My Terracotta Heart
Another highlight and another sad one, featuring a beautiful vocal from Damon. Lyrically there’s a sense of looking backward here, at something receding into the past: "the bright rays we got in summertime/ felt like a breathe of fresh air/ when we were more like brothers/ But was that years ago." It’s tempting to interpret this as a reflection on the four men's relationship, now hitting the quarter-century mark. The chorus is a sobbing doozy as well: this kind of still melancholy is, vocally at least, where Damon Albarn is at his best, and he adds real soul here. A less-is-more approach with some great electronic flourishes and some lovely, melodic work from Alex give this proper heart, and again it feels like an evolved version of the band.
There Are Too Many Of Us
You’ll have heard this one already. One of the stranger moments here, with an opening drum-and-synth tattoo that brings to mind, of all things, Eighties Queen; a video-game instrumental section and a sense of quiet menace. Dave Rowntree invents the genre of Claustrophobic Disco, and everybody keeps themselves reined in. Brittle and effective and quite, quite odd.
In which the quartet turn their hand, legitimately, to dub-reggae. Alex and Dave lay down a relaxed, bass-driven groove that would be at home on Albarn's The Good, The Bad and The Queen album, while Graham chops in Chic-style funk guitar. It's rather affecting and maintains the introverted tone that dominates much of The Magic Whip, it's also a reminder that way, way back in their days as Colchester school boys, a teenage Damon and Graham bonded over a mutual love of the Clash and the Specials: the darker end of both those bands feels like an influence here.
The closest Blur have yet got to Gorillaz, with a "la-la-la" instant sing-along built in, and a chipper chorus of "I wanna be with you" which will embed itself in your skull the second you hear it. Graham is the secret weapon here, his solo's have bags of character and his backing vocal adds a lot of the charm- it's a reminder, perhaps, of how Think Tank tracks like ‘Good Song’ could have sounded had he stuck it out. A cute slice of laid-back pop.
‘Pyongyang’ was inspired by Damon's trip to North Korea, and that society looms large across the track. While ostensibly gentle there's something quite sinister happening below the surface: a tangible sense of oppression, and some quite alien sounds. It’s a song that rewards a good pair of headphones- full of subtle, gorgeous touches, both strange and beautiful. This is a genuinely impressive piece and says something of Albarn's maturity as a composer, with hints of his work on the Monkey: Journey To The West and, especially, Doctor Dee soundtracks. Another deserved nod here should be made to Coxon's seemingly endless creativity: his simple three-note riff is what keeps us grounded through the odder moments, while his artyer instincts are still very much in evidence elsewhere. This is, in short, excellent.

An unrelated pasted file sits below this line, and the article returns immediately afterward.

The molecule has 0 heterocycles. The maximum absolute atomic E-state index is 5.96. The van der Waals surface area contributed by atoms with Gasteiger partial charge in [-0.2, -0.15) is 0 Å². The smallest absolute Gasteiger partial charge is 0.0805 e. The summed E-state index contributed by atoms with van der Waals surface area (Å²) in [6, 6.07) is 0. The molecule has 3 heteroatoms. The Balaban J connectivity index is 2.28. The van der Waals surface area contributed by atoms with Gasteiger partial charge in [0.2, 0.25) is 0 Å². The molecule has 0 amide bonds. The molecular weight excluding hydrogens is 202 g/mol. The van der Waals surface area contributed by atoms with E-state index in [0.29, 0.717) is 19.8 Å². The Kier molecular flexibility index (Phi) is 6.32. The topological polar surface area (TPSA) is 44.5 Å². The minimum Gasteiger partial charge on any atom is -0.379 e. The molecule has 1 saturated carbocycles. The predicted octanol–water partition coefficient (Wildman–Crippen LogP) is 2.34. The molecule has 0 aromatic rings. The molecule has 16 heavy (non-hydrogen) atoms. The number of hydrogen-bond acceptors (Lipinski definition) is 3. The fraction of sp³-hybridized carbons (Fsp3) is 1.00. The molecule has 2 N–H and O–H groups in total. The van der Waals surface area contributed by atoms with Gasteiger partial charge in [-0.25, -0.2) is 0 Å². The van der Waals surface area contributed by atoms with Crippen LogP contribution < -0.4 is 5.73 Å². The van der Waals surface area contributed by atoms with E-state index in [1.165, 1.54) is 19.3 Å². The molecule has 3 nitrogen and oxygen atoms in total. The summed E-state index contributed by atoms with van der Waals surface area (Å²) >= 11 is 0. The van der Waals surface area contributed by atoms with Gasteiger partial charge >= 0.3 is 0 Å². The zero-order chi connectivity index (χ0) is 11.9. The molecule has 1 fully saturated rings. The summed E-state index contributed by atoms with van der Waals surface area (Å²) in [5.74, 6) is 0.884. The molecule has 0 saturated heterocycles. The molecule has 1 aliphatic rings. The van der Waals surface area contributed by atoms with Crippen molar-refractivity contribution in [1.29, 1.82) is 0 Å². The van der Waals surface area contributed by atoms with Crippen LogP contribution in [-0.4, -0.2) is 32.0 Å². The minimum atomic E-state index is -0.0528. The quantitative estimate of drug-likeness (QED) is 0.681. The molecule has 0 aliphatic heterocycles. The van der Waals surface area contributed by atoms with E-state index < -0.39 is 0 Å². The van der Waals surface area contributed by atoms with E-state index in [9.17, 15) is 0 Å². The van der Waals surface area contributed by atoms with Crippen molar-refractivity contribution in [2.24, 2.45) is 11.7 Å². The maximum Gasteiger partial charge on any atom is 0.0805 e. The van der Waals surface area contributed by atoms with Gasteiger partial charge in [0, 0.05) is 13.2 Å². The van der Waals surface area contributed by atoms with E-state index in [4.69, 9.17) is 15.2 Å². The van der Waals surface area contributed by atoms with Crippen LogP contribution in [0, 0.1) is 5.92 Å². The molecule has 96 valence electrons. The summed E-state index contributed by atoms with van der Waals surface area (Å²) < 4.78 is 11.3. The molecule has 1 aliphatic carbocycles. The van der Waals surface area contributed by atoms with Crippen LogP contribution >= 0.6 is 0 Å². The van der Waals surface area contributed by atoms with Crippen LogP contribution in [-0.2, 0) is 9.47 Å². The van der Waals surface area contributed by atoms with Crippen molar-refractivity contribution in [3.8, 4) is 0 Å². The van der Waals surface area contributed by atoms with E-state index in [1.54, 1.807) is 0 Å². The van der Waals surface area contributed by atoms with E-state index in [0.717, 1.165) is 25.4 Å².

A suitable finale to what -who knows- could be the last Blur album. Not big or opulent, but certainly elegant and graceful. It’s a proper ballad, though a fairly subtle one led by a reverb heavy riff, with the guitar, vocals and bass all following the same melody. Again it’s an exercise in restraint, it feels like everyone’s holding back a little, which gives the song some real tension. Damon sings ”I’ll cry my eyes out, hold close to me” as eastern strings provide the song’s only counter-melody. It’s gorgeous.
It’s a harsh Blur fan that won’t be satisfied with The Magic Whip, which manages to sound familiar while still heading in some unexpected directions: as they have done with every record, Blur have moved themselves forward. That said, It’s at its best when it’s at its subtlest, which could prove a challenge when transferred to Hyde Park or the Isle of Wight festival this summer- there’s no ‘big’ songs here- no ‘Tender,’ no ‘Parklife,’ no ‘Song 2.’ Instead there’s subtlety, grace and a chemistry that is unmistakably Blur. The Albarn/Coxon/Rowntree/James songbook already has enough terrace anthems,The Magic Whip has added a different layer to their legacy, one few of us thought we’d ever get- 27 years since they formed and they’re still moving forwards.
The Magic Whip is released via Parlophone on 27thApril and can be pre-ordered here -
Blur headline the Isle of Wight Festival on 13thJune and play British Summer Time in Hyde Park on 20th June.